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Confession of a Serial Book Dater: Renée Rosen’s WHAT THE LADY WANTS

My goal is to read 30 books by the end of 2015 (rather than reading the first chapter of each before tossing ’em aside, which has become a bad reading habit of mine).

20893377With this in mind, I picked up Renée Rosen’s WHAT THE LADY WANTS.

(3* books down, 27 more to go)
*I didn’t review the 2nd book. It was Dani Shapiro’s STILL WRITING. It’s a book every writing should read.

Summary: In late-nineteenth-century Chicago, visionary retail tycoon Marshall Field made his fortune wooing women customers with his famous motto: “Give the lady what she wants.” His legendary charm also won the heart of socialite Delia Spencer and led to an infamous love affair.

What I disliked: The novel had a soap opera touch to it: adultery (check), hysterics galore (check), a bitchslap (check), bitchpushes (check), and by the end, because of the rushed pacing, it felt like the story went on a killing spree (check), with characters dropping dead in almost every chapter.

What I liked: I was expecting a historical fiction about Chicago and Marshall Field, but instead I got a swoon-worthy romance between Marshall Field and Delia Spenceer Caton (both historical figures). I enjoyed their blossoming relationship. **SPOILER ALERT!** What initially annoyed me was the plot twist used to justify Delia and Marshall’s affair: her husband ‘conveniently’ turns out to be homosexual and his wife ‘just happens’ to be a psychologically unstable laudanum addict with an “evil streak.” It felt very contrived, especially considering that there isn’t much historical fact backing this plot twist. However, after a few pages, the author managed to smooth out my ruffle feathers. And throughout the book, despite the soap opera, I can say for certain that Rosen is a great storyteller who weaves her words beautifully.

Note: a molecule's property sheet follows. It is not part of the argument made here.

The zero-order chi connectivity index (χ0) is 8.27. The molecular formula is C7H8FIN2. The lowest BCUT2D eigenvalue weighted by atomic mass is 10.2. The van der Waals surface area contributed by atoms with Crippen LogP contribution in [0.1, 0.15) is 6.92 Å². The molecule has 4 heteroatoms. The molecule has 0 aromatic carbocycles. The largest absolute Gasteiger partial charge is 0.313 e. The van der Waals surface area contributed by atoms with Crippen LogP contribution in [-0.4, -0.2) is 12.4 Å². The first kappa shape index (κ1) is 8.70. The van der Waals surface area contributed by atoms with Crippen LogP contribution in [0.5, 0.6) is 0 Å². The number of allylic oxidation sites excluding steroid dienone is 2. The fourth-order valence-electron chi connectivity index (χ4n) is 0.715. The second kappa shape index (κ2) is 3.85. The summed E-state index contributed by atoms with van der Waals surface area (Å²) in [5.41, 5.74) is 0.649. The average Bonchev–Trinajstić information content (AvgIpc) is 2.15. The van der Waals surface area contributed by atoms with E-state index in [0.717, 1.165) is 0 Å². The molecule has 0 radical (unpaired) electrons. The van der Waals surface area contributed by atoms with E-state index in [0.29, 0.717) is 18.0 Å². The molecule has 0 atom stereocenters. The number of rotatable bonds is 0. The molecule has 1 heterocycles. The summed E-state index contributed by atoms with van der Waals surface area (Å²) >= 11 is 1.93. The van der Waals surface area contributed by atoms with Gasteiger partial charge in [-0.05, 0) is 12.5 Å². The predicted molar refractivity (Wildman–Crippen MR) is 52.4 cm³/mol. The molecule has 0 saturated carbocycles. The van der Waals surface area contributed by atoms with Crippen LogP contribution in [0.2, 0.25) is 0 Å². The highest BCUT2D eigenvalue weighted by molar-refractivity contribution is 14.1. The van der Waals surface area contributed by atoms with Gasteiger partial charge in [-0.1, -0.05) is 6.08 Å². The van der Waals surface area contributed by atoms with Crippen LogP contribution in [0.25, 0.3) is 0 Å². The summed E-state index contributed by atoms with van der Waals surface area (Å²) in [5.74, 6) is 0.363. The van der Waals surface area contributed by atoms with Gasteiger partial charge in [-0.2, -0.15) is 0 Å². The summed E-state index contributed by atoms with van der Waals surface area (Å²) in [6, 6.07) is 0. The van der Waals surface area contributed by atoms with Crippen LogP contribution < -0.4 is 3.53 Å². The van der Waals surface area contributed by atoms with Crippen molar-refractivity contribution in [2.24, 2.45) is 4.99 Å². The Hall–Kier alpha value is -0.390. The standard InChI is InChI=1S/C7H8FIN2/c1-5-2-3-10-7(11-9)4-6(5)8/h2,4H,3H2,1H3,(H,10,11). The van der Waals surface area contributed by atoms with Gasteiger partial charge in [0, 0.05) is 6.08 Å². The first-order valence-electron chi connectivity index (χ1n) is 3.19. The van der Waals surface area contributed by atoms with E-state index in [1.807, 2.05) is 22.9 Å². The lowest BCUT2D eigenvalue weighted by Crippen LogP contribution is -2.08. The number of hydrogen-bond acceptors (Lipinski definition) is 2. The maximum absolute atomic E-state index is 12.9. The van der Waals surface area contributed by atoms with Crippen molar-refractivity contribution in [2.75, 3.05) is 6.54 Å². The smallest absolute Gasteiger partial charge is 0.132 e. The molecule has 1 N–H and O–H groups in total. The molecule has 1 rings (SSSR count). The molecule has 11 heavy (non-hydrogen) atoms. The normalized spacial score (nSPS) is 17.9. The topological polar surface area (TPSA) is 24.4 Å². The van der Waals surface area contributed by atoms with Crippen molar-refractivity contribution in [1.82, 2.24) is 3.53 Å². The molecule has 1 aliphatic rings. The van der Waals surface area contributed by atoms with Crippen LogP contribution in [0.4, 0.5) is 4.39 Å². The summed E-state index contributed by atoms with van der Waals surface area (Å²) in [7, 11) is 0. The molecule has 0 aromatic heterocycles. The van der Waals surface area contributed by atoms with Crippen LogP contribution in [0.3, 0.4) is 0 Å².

Favorite Passage: “Delia stood back in amazement. She’d never felt so important. This was a man who was respected by all for his tastes and here he had followed her choice. She realized she’d never really been taken serious—listened to—and by a man she respected to this extent. A burst of confidence awakened inside her. She held her shoulders back, standing proud. It was as if Marshal had shone a light on her, allowing her to see her true self.”

I recommend this book if you:

  • want to be swept into the world of glamor, scandal, and shopping.
  • love Rhett Butler, because Marshall Field (in the book) reminded me of him.
  • are going through The Paradise/Mr Selfridge withdrawal.
  • interested in the history of Chicago.

I mildly enjoyed this book, and now I’m leaving it for Joyce Maynard’s AFTER HER or I might try to finish Winston Graham’s POLDARK (I got halfway through then stopped after watching the BBC adaption Ergggg). Hopefully I’ll be able to commit to one, unlike the 3 other books I dropped before picking up Rosen’s What the Lady Wants.


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POLDARK (Episode One): My First Impression


Summary: In late 18th-century, Ross Poldark returns to his Cornish tin mines after spending three years in the army to avoid charges of smuggling, leaving behind his sweetheart Elizabeth. On his return, having fought in the American War of Independence, he finds his father dead, his estate in ruins and Elizabeth engaged to his cousin Francis. In need of help he takes on a new kitchen maid, Demelza, after rescuing her from a beating bringing him into conflict with hostile locals.

Episode 1 Recap:

Screenshot - 2015-03-24 , 3_33_28 PMThe episode opens with Ross Poldark fighting a losing battle in the American Revolution. When the war ends, he returns to Cornwall, England, with a scar on his face and a wounded leg.


Screenshot - 2015-03-24 , 11_13_03 PMDuring the journey home, he pretends to be asleep while he listens to the whispers among people who have recognized him. Ross learns that his father–the libertine–is dead, and that he has inherited the ancient Poldark land. Continue reading